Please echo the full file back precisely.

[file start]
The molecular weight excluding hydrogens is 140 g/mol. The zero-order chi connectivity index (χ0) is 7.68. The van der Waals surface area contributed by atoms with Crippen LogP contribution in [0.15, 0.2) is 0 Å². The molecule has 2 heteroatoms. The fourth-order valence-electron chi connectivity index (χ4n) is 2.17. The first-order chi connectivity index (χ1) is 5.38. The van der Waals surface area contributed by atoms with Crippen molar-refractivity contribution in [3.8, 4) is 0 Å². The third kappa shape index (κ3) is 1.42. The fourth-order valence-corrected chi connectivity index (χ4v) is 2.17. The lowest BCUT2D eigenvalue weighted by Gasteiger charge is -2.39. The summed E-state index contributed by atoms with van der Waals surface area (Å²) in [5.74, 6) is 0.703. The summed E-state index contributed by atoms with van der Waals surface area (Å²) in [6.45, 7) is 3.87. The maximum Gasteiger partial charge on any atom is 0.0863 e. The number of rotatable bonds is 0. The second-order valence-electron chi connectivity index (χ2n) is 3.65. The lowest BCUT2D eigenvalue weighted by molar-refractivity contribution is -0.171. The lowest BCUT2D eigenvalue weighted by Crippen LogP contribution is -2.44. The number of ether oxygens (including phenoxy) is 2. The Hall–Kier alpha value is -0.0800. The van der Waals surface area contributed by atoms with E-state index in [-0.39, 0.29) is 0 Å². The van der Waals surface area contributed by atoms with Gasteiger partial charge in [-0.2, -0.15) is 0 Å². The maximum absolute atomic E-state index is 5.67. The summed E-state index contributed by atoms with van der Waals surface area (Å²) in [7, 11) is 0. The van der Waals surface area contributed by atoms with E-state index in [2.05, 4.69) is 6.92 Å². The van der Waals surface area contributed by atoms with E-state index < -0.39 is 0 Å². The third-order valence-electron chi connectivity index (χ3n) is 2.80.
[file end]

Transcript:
The molecular weight excluding hydrogens is 140 g/mol. The zero-order chi connectivity index (χ0) is 7.68. The van der Waals surface area contributed by atoms with Crippen LogP contribution in [0.15, 0.2) is 0 Å². The molecule has 2 heteroatoms. The fourth-order valence-electron chi connectivity index (χ4n) is 2.17. The first-order chi connectivity index (χ1) is 5.38. The van der Waals surface area contributed by atoms with Crippen molar-refractivity contribution in [3.8, 4) is 0 Å². The third kappa shape index (κ3) is 1.42. The fourth-order valence-corrected chi connectivity index (χ4v) is 2.17. The lowest BCUT2D eigenvalue weighted by Gasteiger charge is -2.39. The summed E-state index contributed by atoms with van der Waals surface area (Å²) in [5.74, 6) is 0.703. The summed E-state index contributed by atoms with van der Waals surface area (Å²) in [6.45, 7) is 3.87. The maximum Gasteiger partial charge on any atom is 0.0863 e. The number of rotatable bonds is 0. The second-order valence-electron chi connectivity index (χ2n) is 3.65. The lowest BCUT2D eigenvalue weighted by molar-refractivity contribution is -0.171. The lowest BCUT2D eigenvalue weighted by Crippen LogP contribution is -2.44. The number of ether oxygens (including phenoxy) is 2. The Hall–Kier alpha value is -0.0800. The van der Waals surface area contributed by atoms with E-state index in [-0.39, 0.29) is 0 Å². The van der Waals surface area contributed by atoms with Gasteiger partial charge in [-0.2, -0.15) is 0 Å². The maximum absolute atomic E-state index is 5.67. The summed E-state index contributed by atoms with van der Waals surface area (Å²) in [7, 11) is 0. The van der Waals surface area contributed by atoms with E-state index in [2.05, 4.69) is 6.92 Å². The van der Waals surface area contributed by atoms with E-state index < -0.39 is 0 Å². The third-order valence-electron chi connectivity index (χ3n) is 2.80.